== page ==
3) Muslims leave at sunset without praying the 4th daily prayer: Maghrib. This will be prayed at their destination: Muzdalifah.
Night 2 of Hajj, Day 3 of Hajj:
(Islamic Date: 9th night and 10th morning of Dhu Al-Hijjah)
1) Muslims pray their Maghrib and Isha daily prayers (Salaah).
2) Muslims try to stay awake the whole night to remember Allah by reciting his name or other prayers (Zhikr).
3) Muslims pick a minimum of 49 small stones, which are used to pelt the devil at their next destination: Mina.
4) Muslims pray their Fajr prayer (morning Salaah).
Day 3 of Hajj:
(Islamic Date: 10th Dhu Al-Hijjah)
(This is the day that Eid is celebrated by Muslims worldwide).
1) Muslims pelt the first devil with seven stones. (There are three walls to represent the three devils). The devils are known as Jamarahs.
2) Muslims sacrifice an animal.
3) Muslims cut a piece of their hair. This allows them to remove the Ihram and to wear civilian clothing.
Day 3 of Hajj:
(Islamic Date: 10th of Dhu Al-Hijjah)
1) Muslims perform the Tawaf: walking around the Ka’abah (black cubed mosque) seven times.
2) Muslims perform the Sa’ee: walking seven times between the mountains of Safa and Marwah.
3) Muslims head back to Mina
Night 3 of Hajj, Days 4 and 5 of Hajj:
(Islamic Date: 10th night, 11th and 12th days of Dhu Al-Hijjah)
1) Muslims dedicate the night to Zhikr (remembrance of Allah).
2) On the 11th and 12th of Dhu Al-Hijjah (4th and 5th days of Hajj), Muslims pelt the three devils with the remaining stones. This symbolizes defiance against evil and temptation.
3) Apart from the daily prayers, Muslims also perform many extra prayers.
Day 5 of Hajj:
(Islamic Date: 12th of Dhu Al-Hijjah)
1) Muslims must arrive at Makkah before the 3rd prayer of Asr to complete their Hajj. If they do not make it, they must stay one more night in Mina to complete the Hajj.
Significance of Places Visited During Hajj and Their Relation to the Prophets:
1) KA’ABAH: As Muslims perform Tawaf (going around the cubed mosque – Ka’abah – 7 times), they remember Adam (a.s.) who was the first person to build the Ka’abah. They also remember Ibrahim (a.s.) and Ismail (a.s.) who rebuilt the building after it was damaged during flooding.
2) MAQAAM-E-IBRAHIM: When praying behind the chamber called ‘Maqaam-e-Ibrahim,’ Muslims remember the Prophet Ibrahim (Abraham) (a.s.) because they believe that the chamber encloses the impression of Ibrahim’s (a.s.) feet.
3) HAJRE ASWAD: Literally, the Black Stone. The Prophet Muhammad (s) placed this stone in a corner of the ka’abah, so Muslims remember the story and recall the Prophet (a.s.).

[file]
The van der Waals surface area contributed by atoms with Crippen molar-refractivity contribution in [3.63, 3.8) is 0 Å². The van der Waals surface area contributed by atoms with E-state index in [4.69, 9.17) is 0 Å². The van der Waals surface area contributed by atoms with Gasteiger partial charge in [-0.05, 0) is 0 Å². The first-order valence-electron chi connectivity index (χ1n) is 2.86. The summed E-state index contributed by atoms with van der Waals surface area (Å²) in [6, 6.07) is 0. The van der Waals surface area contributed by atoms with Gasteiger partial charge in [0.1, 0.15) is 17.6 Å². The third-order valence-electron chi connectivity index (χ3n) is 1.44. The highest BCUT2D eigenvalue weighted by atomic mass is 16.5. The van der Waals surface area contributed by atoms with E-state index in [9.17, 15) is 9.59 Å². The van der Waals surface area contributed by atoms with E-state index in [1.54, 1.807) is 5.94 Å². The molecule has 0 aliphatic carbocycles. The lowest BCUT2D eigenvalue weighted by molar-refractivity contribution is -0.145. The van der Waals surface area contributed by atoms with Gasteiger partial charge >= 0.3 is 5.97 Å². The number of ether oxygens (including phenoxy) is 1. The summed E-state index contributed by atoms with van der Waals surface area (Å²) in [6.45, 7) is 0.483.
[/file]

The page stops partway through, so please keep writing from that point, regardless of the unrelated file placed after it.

4) SA’EE: Muslims believe that Bibi Hajra (r.a.) was the mother of Ismail (a.s.) and she ran between the two mountains called Safa and Marwah in search of water for her child. Muslims copy her actions to remember her anguish and experience what she experienced all those years ago. In the story, Ismail (a.s.) kicked one of the rocks and water came gushing out. This water was called Zam Zam water, and the well is still preserved in Makkah today. When on Hajj, Muslims drink this water as part of their experience.
5) MINA: Muslims believe that Ibrahim (a.s.) had a dream. In that dream, he was commanded to sacrifice his son, Ismail (a.s.) as part of a test to see how devoted he was to Allah. At the time, he did not know that and so, after great anguish, he closed his eyes and brought the knife down. However, Ismail (a.s.) was replaced by a ram and so Ibrahim (a.s.) passed the test. He pelted the three devils with stones, which Muslims also do as part of the Hajj. It symbolizes resistance to temptation, obedience, submission and devotion to Allah.
6) ARAFAT: Arafat is connected to Adam (a.s.) who asked for forgiveness from Allah here. The Last Sermon by the Prophet Muhammad (s.a.w.) also took place here, so Muslims confess their sins and ask for forgiveness, believing that Arafat is the Place of Mercy. The Day of Judgement is also believed to take place at Arafat. Therefore, this place has a connection to all the past Prophets as they all preached the same thing.
Hajj is a life-changing experience for every Muslim, if they are sincere. Every year, millions of Muslims gather together to perform the same rituals, and sacrifice their worldly lives for the one chance to be forgiven all their sins and to become better Muslims.
This is the last of the Five Pillars / Fundamental Beliefs of Islam and it has a big impact in strengthening one’s awareness and faith in Allah (Taqwa). An example of a person who was dramatically affected by the Hajj would be Malcolm X, who realized that there is no status/superiority/inferiority because of race. He saw that Muslims of different races, countries and languages all gathered together under the banner of Islam in harmony, united in their love for Allah.